Project structure best practices

A look at some best practices for structuring development projects.

The .NET Framework is designed to allow tight integration with development tools, and Visual Studio .NET has many

features that work closely with the Framework to ease the application development process. In addition, Visual Studio .NET default settings encourage implementation of best practice recommendations. Even with the defaults, there are things that you should know before you start a team project, or any production project for that matter. This article from InformIT's .NET Reference Guide outlines a set of best practices for structuring development projects.


There are several different ways that you can structure your solutions and projects. The most common method is a single solution that contains multiple projects. This model works well for small and medium-large systems that consist of one or more project assemblies. It allows each member of your development team access to all of the projects in the solution, allowing them to build and deploy the entire solution on their local workstations. The single-solution has the following primary advantages and disadvantages:

  • When you need to reference another assembly generated by a separate project, you can use a project reference. Project references are the preferred way to establish references to other assemblies and they are guaranteed to work on all development workstations in a team environment. In addition, because project references are sensitive to changes in the configuration of the referenced project, you can automatically switch from Debug and Release builds across projects without having to reset references.
  • Assembly versioning issues are avoided, because Visual Studio .NET detects when a client of a referenced assembly needs to be rebuilt.
  • The system build process and build script is much simpler.
  • The model scales only so far. If you want to work on a single project within the solution, you are forced to acquire all of the source code for all projects within the solution.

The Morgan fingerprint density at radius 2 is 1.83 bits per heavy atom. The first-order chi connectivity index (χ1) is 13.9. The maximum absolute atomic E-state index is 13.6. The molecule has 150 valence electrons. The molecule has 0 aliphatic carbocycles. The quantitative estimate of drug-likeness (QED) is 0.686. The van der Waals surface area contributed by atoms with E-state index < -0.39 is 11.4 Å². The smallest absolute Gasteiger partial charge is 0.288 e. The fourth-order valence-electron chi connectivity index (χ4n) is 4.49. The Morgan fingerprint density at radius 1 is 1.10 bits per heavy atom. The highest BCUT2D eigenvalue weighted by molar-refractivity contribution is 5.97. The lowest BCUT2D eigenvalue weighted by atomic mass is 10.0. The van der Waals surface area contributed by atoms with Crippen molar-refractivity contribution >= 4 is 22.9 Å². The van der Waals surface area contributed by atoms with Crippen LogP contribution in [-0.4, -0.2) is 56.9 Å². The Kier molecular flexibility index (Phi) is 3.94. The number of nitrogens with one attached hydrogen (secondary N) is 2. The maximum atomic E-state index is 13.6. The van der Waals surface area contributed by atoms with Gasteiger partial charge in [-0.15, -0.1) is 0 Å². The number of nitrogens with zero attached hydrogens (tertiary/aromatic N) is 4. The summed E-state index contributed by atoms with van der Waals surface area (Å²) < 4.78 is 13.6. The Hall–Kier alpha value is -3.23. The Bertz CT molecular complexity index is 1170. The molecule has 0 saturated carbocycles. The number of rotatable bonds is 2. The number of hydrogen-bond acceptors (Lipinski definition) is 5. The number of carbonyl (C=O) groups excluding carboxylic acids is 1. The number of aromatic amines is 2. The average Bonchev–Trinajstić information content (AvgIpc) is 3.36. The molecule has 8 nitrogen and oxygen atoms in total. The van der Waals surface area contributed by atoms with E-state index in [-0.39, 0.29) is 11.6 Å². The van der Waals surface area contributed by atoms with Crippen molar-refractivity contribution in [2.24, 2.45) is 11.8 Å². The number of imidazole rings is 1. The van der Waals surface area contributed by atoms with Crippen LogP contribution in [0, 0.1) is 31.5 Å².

• Due to project dependencies, even minor (non-breaking) changes to a single source file within a single project can result in a rebuild of many projects within the solution. If an assembly's interface changes within a referenced project, you want the client project to be rebuilt. However, unnecessary rebuilds can be very time consuming, especially for solutions containing many projects.

Note that with the last two, there is no hard and fast rule as to how big is "too big." In general, you should be able to comfortably work with a single solution that contains 10 to 20 projects. The maximum number of workable projects in a single solution is hard to define, because it depends on your build server and workstation specifications, the size and number of source files in individual projects, and the dependencies between your projects. There are two other common solution structures. The partitioned single solution is recommended for projects that are too large to comfortably fit within a single solution model. This model breaks a master solution into multiple sub-solutions so that they are easier to work with. In this model, projects often are members of multiple solutions. This model requires more maintenance and care in order to ensure that new projects are added to the appropriate sub-solutions and references are updated appropriately. This model also can be difficult to maintain in source control.

With the multi-solution model, you create individual solutions to group projects in logical or functional areas, and no project is contained in more than one solution. This model allows you to avoid the additional overhead of adding projects to multiple solutions, but forces you to use file references rather than the preferred project references. In addition, assembly versioning becomes an issue when a project references an assembly that is in a different solution.

Whatever model you choose for your particular application, you should ensure that all team members create identical directory structures on their development machines. Define a single root directory for all projects and create a sub-folder for each solution. Projects become child folders of the solution folder. This allows all developers all developers to quickly and easily locate the solution's files in VSS and on each other's development machines. Life in a team environment is difficult enough without adding unnecessary hunting for things.

The most important thing to remember about source control is always to use Visual Studio .NET to create and manipulate your projects and solutions in VSS. Visual Studio .NET ensures that only the appropriate files are placed under source control, and that files are updated with the proper VSS-specific information whenever they are checked in, checked out, or copied. Manipulating your solution with the VSS Explorer is a recipe for disaster. When you place a solution or project under source control, Visual Studio .NET adds the following file types to VSS:

  • Solution files (*.sln)
  • Project files (*.csproj, *.vbproj, etc)
  • Application configuration files (Web.config or App.config)
  • Source files (*.cs, *.vb, *.aspx, *.asax, *.resx, etc.)

Visual Studio .NET creates many other types of files on developer workstations and on the build server. These include solution user options, project user options, webinfo files, and project build outputs. These files are not placed under source control.


Read more about .NET project structures at InformIT's .NET Reference Guide.


This was first published in October 2004

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